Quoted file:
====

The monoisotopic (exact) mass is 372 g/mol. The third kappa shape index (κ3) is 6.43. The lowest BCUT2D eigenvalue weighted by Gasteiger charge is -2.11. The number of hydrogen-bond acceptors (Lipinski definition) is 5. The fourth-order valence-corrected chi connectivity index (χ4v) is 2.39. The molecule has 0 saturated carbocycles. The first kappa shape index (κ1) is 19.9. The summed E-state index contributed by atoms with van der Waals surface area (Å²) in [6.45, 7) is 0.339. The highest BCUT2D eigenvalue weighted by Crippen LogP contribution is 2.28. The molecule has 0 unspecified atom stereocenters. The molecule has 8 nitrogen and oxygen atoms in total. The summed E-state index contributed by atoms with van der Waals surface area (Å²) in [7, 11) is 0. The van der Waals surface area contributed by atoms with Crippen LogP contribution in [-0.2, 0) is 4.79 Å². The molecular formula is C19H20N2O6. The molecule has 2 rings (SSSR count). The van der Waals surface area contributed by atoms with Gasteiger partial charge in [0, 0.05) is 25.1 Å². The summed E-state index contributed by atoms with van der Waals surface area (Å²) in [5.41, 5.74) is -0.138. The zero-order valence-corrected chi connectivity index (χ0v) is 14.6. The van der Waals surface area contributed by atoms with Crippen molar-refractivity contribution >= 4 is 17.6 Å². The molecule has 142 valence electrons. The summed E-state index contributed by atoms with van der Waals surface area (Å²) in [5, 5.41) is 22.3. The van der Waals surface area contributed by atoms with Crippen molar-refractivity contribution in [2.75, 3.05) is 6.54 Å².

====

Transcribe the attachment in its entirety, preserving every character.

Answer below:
The monoisotopic (exact) mass is 372 g/mol. The third kappa shape index (κ3) is 6.43. The lowest BCUT2D eigenvalue weighted by Gasteiger charge is -2.11. The number of hydrogen-bond acceptors (Lipinski definition) is 5. The fourth-order valence-corrected chi connectivity index (χ4v) is 2.39. The molecule has 0 saturated carbocycles. The first kappa shape index (κ1) is 19.9. The summed E-state index contributed by atoms with van der Waals surface area (Å²) in [6.45, 7) is 0.339. The highest BCUT2D eigenvalue weighted by Crippen LogP contribution is 2.28. The molecule has 0 unspecified atom stereocenters. The molecule has 8 nitrogen and oxygen atoms in total. The summed E-state index contributed by atoms with van der Waals surface area (Å²) in [7, 11) is 0. The van der Waals surface area contributed by atoms with Crippen LogP contribution in [-0.2, 0) is 4.79 Å². The molecular formula is C19H20N2O6. The molecule has 2 rings (SSSR count). The van der Waals surface area contributed by atoms with Gasteiger partial charge in [0, 0.05) is 25.1 Å². The summed E-state index contributed by atoms with van der Waals surface area (Å²) in [5.41, 5.74) is -0.138. The zero-order valence-corrected chi connectivity index (χ0v) is 14.6. The van der Waals surface area contributed by atoms with Crippen molar-refractivity contribution >= 4 is 17.6 Å². The molecule has 142 valence electrons. The summed E-state index contributed by atoms with van der Waals surface area (Å²) in [5, 5.41) is 22.3. The van der Waals surface area contributed by atoms with Crippen molar-refractivity contribution in [2.75, 3.05) is 6.54 Å².